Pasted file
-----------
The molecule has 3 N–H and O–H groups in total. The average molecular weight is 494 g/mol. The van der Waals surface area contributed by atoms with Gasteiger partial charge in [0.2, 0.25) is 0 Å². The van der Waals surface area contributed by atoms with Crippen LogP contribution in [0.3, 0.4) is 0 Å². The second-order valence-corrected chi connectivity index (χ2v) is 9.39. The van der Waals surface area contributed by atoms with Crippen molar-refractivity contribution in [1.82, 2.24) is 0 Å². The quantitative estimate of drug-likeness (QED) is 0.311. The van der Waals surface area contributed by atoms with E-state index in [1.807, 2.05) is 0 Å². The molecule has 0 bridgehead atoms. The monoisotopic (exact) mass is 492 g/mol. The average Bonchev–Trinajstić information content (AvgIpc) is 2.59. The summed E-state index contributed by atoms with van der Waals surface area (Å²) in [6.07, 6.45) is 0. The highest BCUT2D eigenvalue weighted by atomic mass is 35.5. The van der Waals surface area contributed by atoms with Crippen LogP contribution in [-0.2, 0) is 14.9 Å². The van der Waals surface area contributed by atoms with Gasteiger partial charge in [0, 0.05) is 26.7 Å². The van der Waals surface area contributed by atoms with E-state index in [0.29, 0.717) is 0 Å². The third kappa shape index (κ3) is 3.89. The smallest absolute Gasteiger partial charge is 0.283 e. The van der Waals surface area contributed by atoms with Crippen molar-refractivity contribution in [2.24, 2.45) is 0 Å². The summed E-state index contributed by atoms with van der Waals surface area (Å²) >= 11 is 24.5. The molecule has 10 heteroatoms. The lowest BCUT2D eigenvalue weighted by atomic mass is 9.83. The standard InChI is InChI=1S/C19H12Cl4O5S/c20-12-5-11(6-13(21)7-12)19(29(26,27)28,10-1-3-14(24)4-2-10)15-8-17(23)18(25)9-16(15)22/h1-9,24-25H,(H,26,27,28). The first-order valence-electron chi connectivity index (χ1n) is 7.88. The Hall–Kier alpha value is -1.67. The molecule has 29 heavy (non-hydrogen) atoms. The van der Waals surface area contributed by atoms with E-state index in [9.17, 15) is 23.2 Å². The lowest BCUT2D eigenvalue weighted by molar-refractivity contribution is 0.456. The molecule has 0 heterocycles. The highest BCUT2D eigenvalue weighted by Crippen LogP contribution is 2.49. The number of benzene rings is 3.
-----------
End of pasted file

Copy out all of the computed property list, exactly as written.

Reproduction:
The molecule has 3 N–H and O–H groups in total. The average molecular weight is 494 g/mol. The van der Waals surface area contributed by atoms with Gasteiger partial charge in [0.2, 0.25) is 0 Å². The van der Waals surface area contributed by atoms with Crippen LogP contribution in [0.3, 0.4) is 0 Å². The second-order valence-corrected chi connectivity index (χ2v) is 9.39. The van der Waals surface area contributed by atoms with Crippen molar-refractivity contribution in [1.82, 2.24) is 0 Å². The quantitative estimate of drug-likeness (QED) is 0.311. The van der Waals surface area contributed by atoms with E-state index in [1.807, 2.05) is 0 Å². The molecule has 0 bridgehead atoms. The monoisotopic (exact) mass is 492 g/mol. The average Bonchev–Trinajstić information content (AvgIpc) is 2.59. The summed E-state index contributed by atoms with van der Waals surface area (Å²) in [6.07, 6.45) is 0. The highest BCUT2D eigenvalue weighted by atomic mass is 35.5. The van der Waals surface area contributed by atoms with Crippen LogP contribution in [-0.2, 0) is 14.9 Å². The van der Waals surface area contributed by atoms with Gasteiger partial charge in [0, 0.05) is 26.7 Å². The van der Waals surface area contributed by atoms with E-state index in [0.29, 0.717) is 0 Å². The third kappa shape index (κ3) is 3.89. The smallest absolute Gasteiger partial charge is 0.283 e. The van der Waals surface area contributed by atoms with Crippen molar-refractivity contribution in [2.24, 2.45) is 0 Å². The summed E-state index contributed by atoms with van der Waals surface area (Å²) >= 11 is 24.5. The molecule has 10 heteroatoms. The lowest BCUT2D eigenvalue weighted by atomic mass is 9.83. The standard InChI is InChI=1S/C19H12Cl4O5S/c20-12-5-11(6-13(21)7-12)19(29(26,27)28,10-1-3-14(24)4-2-10)15-8-17(23)18(25)9-16(15)22/h1-9,24-25H,(H,26,27,28). The first-order valence-electron chi connectivity index (χ1n) is 7.88. The Hall–Kier alpha value is -1.67. The molecule has 29 heavy (non-hydrogen) atoms. The van der Waals surface area contributed by atoms with E-state index in [9.17, 15) is 23.2 Å². The lowest BCUT2D eigenvalue weighted by molar-refractivity contribution is 0.456. The molecule has 0 heterocycles. The highest BCUT2D eigenvalue weighted by Crippen LogP contribution is 2.49. The number of benzene rings is 3.